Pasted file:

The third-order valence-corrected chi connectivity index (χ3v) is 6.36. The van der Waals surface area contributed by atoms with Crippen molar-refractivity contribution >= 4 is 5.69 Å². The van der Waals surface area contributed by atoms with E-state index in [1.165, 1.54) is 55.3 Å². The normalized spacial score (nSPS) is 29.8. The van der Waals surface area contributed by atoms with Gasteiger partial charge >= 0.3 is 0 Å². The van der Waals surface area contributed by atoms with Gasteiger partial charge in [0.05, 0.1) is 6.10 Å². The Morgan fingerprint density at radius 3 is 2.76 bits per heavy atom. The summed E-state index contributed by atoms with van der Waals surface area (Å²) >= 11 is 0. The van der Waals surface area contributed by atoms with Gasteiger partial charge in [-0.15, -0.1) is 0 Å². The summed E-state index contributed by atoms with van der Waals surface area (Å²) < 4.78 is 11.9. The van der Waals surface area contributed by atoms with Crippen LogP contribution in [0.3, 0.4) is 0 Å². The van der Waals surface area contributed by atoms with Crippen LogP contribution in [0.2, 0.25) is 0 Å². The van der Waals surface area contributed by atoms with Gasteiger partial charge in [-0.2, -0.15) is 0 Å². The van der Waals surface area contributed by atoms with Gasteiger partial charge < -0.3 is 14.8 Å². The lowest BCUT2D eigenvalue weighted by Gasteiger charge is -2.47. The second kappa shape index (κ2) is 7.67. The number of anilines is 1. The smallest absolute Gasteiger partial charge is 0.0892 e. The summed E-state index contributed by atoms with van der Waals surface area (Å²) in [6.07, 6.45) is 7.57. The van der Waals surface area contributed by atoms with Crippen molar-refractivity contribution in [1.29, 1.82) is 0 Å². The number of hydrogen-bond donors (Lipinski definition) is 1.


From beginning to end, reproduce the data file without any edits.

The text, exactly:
The third-order valence-corrected chi connectivity index (χ3v) is 6.36. The van der Waals surface area contributed by atoms with Crippen molar-refractivity contribution >= 4 is 5.69 Å². The van der Waals surface area contributed by atoms with E-state index in [1.165, 1.54) is 55.3 Å². The normalized spacial score (nSPS) is 29.8. The van der Waals surface area contributed by atoms with Gasteiger partial charge >= 0.3 is 0 Å². The van der Waals surface area contributed by atoms with Gasteiger partial charge in [0.05, 0.1) is 6.10 Å². The Morgan fingerprint density at radius 3 is 2.76 bits per heavy atom. The summed E-state index contributed by atoms with van der Waals surface area (Å²) >= 11 is 0. The van der Waals surface area contributed by atoms with Gasteiger partial charge in [-0.15, -0.1) is 0 Å². The summed E-state index contributed by atoms with van der Waals surface area (Å²) < 4.78 is 11.9. The van der Waals surface area contributed by atoms with Crippen LogP contribution in [0.3, 0.4) is 0 Å². The van der Waals surface area contributed by atoms with Crippen LogP contribution in [0.2, 0.25) is 0 Å². The van der Waals surface area contributed by atoms with Gasteiger partial charge in [-0.2, -0.15) is 0 Å². The van der Waals surface area contributed by atoms with Gasteiger partial charge < -0.3 is 14.8 Å². The lowest BCUT2D eigenvalue weighted by Gasteiger charge is -2.47. The second kappa shape index (κ2) is 7.67. The number of anilines is 1. The smallest absolute Gasteiger partial charge is 0.0892 e. The summed E-state index contributed by atoms with van der Waals surface area (Å²) in [6.07, 6.45) is 7.57. The van der Waals surface area contributed by atoms with Crippen molar-refractivity contribution in [1.29, 1.82) is 0 Å². The number of hydrogen-bond donors (Lipinski definition) is 1.